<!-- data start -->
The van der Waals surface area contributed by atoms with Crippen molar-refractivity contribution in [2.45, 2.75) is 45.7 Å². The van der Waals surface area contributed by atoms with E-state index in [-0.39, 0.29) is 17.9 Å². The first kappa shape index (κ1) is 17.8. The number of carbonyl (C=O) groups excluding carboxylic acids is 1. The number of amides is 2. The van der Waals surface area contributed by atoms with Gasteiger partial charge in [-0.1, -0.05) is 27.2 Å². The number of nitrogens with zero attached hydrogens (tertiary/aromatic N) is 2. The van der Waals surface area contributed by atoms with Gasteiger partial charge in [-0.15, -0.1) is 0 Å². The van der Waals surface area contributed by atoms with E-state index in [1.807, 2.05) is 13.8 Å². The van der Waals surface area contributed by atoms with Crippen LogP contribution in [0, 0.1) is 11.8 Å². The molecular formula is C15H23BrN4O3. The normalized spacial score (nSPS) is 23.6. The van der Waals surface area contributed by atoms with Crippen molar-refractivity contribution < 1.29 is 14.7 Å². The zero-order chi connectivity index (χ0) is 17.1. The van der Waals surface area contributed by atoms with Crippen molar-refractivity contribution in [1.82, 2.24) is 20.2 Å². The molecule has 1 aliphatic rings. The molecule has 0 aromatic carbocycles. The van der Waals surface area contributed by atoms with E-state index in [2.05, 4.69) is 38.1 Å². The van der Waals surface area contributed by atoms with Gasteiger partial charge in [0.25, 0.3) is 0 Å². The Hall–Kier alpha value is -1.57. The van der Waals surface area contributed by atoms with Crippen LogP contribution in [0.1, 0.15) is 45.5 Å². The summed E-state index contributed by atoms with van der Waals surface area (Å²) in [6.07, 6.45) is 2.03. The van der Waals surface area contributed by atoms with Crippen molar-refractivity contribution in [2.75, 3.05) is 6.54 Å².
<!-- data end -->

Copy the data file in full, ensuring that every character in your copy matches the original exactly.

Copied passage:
The van der Waals surface area contributed by atoms with Crippen molar-refractivity contribution in [2.45, 2.75) is 45.7 Å². The van der Waals surface area contributed by atoms with E-state index in [-0.39, 0.29) is 17.9 Å². The first kappa shape index (κ1) is 17.8. The number of carbonyl (C=O) groups excluding carboxylic acids is 1. The number of amides is 2. The van der Waals surface area contributed by atoms with Gasteiger partial charge in [-0.1, -0.05) is 27.2 Å². The number of nitrogens with zero attached hydrogens (tertiary/aromatic N) is 2. The van der Waals surface area contributed by atoms with Gasteiger partial charge in [-0.15, -0.1) is 0 Å². The van der Waals surface area contributed by atoms with E-state index in [1.807, 2.05) is 13.8 Å². The van der Waals surface area contributed by atoms with Crippen LogP contribution in [0, 0.1) is 11.8 Å². The molecular formula is C15H23BrN4O3. The normalized spacial score (nSPS) is 23.6. The van der Waals surface area contributed by atoms with Crippen molar-refractivity contribution < 1.29 is 14.7 Å². The zero-order chi connectivity index (χ0) is 17.1. The van der Waals surface area contributed by atoms with Crippen molar-refractivity contribution in [1.82, 2.24) is 20.2 Å². The molecule has 1 aliphatic rings. The molecule has 0 aromatic carbocycles. The van der Waals surface area contributed by atoms with E-state index in [2.05, 4.69) is 38.1 Å². The van der Waals surface area contributed by atoms with Gasteiger partial charge in [0.25, 0.3) is 0 Å². The Hall–Kier alpha value is -1.57. The van der Waals surface area contributed by atoms with Crippen LogP contribution in [0.1, 0.15) is 45.5 Å². The summed E-state index contributed by atoms with van der Waals surface area (Å²) in [6.07, 6.45) is 2.03. The van der Waals surface area contributed by atoms with Crippen molar-refractivity contribution in [2.75, 3.05) is 6.54 Å².